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Savor the Season continues this week

September 21, 2018
Editorial (news@lakeplacidnews.com) , Lake Placid News

With the second Savor the Season special edition of the Lake Placid News, we continue to celebrate the growing agriculture industry in Essex County.

Since debuting Savor the Season in June, we've expanded our coverage as we've become more familiar with the local food community. The autumn edition explores some real issues facing food producers, distributors and sellers. We covered some of those topics from the panel discussion at the Sept. 15 Adirondack Harvest Festival in Westport. The lack of a reliable labor force for farms seems to be a big issue, and that's worth investigating more in the future.

As we look at different aspects of agriculture in Essex County, we realize that we've boxed ourselves into a border, and that may not be the best approach if we rigidly stick to coverage only within the county. The reason we're "exploring agriculture in Essex County" is that the News covers the towns of North Elba, Wilmington, Jay and Keene, and they are all located within Essex County. While that makes sense, given our distribution, it may actually be a disservice to our readers, who are more mobile than ever, traveling to neighboring communities to explore local agricultural resources.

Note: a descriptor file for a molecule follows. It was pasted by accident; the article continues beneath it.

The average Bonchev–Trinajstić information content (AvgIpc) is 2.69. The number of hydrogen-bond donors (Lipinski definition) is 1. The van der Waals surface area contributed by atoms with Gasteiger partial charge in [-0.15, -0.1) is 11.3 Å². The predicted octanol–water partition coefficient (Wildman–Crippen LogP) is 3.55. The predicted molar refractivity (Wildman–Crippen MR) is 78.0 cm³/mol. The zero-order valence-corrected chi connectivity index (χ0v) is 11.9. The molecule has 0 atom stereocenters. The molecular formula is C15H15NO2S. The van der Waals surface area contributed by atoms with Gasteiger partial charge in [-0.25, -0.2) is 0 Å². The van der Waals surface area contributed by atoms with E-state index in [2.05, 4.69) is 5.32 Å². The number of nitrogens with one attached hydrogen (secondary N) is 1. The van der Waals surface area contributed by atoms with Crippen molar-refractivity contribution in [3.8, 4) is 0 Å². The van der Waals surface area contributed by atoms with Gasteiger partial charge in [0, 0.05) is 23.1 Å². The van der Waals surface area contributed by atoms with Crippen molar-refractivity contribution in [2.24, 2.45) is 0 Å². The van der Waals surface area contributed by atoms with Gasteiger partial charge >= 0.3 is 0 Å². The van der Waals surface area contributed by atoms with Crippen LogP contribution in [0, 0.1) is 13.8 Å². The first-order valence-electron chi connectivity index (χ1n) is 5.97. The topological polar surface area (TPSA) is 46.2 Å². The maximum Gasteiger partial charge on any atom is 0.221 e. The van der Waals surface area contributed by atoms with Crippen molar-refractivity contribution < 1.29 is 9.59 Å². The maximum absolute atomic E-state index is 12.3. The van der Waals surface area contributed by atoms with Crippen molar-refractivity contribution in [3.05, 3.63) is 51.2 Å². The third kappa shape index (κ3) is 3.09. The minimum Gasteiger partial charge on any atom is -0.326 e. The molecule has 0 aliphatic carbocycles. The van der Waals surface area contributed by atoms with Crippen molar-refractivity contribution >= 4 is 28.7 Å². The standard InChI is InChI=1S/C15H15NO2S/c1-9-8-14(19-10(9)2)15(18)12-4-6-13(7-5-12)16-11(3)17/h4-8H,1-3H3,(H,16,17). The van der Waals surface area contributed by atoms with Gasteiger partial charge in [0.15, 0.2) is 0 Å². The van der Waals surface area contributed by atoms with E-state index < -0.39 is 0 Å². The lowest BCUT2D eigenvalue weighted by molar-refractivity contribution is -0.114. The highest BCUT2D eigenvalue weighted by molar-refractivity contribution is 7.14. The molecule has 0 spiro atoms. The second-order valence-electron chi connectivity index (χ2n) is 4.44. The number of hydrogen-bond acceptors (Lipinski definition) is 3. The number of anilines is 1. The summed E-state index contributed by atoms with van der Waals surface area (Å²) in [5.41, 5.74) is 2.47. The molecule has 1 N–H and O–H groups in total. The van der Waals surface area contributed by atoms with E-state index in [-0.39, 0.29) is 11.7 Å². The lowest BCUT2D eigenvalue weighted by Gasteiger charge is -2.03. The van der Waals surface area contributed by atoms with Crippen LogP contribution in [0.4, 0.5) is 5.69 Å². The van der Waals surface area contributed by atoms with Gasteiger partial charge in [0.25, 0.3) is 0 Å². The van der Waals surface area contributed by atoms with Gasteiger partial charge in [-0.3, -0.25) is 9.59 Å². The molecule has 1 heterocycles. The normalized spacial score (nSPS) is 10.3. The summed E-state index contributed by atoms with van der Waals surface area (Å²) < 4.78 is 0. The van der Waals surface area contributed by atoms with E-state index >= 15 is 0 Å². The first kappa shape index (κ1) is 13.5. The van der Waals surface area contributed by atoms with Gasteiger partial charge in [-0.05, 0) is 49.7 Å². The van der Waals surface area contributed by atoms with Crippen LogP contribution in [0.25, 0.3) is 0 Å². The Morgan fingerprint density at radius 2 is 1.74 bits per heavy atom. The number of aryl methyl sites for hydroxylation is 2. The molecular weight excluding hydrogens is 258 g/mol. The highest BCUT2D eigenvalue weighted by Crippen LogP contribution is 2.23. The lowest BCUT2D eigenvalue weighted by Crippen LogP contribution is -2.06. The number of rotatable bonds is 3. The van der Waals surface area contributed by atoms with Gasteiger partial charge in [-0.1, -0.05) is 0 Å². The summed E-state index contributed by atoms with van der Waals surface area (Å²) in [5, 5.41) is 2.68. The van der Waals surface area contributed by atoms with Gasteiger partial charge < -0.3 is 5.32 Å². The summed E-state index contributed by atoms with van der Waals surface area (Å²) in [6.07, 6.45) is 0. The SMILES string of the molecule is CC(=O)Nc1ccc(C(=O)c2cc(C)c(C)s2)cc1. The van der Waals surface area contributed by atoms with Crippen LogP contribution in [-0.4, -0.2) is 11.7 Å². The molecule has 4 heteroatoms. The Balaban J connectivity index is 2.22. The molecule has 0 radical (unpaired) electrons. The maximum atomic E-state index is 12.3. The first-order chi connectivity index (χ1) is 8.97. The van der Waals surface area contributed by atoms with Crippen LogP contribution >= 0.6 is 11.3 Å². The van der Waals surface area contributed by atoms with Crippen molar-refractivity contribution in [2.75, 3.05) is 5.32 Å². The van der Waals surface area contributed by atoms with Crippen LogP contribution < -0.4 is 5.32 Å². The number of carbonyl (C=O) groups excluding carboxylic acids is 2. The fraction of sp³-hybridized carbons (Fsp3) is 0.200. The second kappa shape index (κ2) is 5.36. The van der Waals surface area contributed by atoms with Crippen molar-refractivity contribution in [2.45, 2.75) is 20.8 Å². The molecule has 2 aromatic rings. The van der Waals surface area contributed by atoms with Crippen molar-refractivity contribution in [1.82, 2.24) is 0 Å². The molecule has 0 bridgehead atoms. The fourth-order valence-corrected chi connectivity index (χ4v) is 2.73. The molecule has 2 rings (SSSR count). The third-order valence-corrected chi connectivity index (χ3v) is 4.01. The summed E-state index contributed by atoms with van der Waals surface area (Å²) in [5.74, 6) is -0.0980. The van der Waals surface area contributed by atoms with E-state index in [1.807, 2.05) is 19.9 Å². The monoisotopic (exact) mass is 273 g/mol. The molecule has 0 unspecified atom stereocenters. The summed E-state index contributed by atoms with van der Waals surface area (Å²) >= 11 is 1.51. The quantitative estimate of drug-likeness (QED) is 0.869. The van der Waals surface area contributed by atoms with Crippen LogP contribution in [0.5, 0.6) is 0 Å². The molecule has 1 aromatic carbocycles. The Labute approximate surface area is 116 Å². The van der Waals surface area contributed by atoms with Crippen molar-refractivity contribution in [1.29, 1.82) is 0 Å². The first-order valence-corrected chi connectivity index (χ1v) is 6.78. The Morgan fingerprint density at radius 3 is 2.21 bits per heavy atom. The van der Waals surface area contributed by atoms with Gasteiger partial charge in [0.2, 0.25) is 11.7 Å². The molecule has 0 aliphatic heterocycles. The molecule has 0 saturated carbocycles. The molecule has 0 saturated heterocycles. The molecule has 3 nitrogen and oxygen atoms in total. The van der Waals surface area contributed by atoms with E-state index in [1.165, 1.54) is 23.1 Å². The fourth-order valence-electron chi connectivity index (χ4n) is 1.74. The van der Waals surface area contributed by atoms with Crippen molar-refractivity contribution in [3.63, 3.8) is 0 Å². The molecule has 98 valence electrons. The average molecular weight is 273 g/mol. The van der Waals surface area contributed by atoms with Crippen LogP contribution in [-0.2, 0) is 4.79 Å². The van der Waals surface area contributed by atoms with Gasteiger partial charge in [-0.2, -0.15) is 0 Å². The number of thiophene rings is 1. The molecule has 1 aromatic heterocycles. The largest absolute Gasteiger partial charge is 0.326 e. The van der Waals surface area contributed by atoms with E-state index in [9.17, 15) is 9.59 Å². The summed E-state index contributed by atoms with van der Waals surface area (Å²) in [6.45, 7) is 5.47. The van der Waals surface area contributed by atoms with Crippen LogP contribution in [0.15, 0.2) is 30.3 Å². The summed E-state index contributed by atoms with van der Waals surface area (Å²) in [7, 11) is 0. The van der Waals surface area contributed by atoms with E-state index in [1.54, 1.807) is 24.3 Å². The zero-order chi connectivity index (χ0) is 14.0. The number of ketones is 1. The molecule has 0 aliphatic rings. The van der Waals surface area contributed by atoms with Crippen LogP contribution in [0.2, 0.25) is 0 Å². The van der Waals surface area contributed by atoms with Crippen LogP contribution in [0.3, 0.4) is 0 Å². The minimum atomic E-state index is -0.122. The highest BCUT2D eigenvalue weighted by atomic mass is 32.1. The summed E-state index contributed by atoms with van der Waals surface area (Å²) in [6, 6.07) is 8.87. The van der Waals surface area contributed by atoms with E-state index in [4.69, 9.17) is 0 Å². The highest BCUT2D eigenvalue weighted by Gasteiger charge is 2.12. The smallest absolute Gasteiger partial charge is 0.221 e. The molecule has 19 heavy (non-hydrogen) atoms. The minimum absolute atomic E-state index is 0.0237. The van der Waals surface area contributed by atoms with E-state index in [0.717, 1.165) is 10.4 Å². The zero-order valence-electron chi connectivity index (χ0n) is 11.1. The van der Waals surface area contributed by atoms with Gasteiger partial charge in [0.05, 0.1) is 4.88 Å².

Article Photos

An Adirondack Harvest sign hangs at Green Goddess Natural Market in Lake Placid.
(News photo — Andy Flynn)

Within the Adirondack North Country Region, we have subregions, such as the Champlain Valley and St. Lawrence Valley, yet agriculture in northern New York doesn't really have any borders set in stone by the government. Essex County is within the Champlain Valley. It is also in the High Peaks and Tri-Lakes regions with some of the tallest mountains in the state. The topography is diverse, and we've found commercial agriculture in most of these communities.

Yet just over the Essex County border - in all directions - the local food scene is growing. Our county's farmers, food producers and sellers have relationships within this bigger community. That's why local isn't defined by borders. Sometimes, it's defined within a radius, whether it's 50, 100 or 200 miles. Local food for Essex County consumers can easily be from Franklin, Clinton, Warren, Hamilton, Lewis, Jefferson and St. Lawrence counties, even Vermont and Canada. It's literally up or down the road.

We hope you enjoy this special issue and look forward to exploring more agriculture from the region for the next season on Friday, Dec. 21.

Now it's time to eat.

 
 

 

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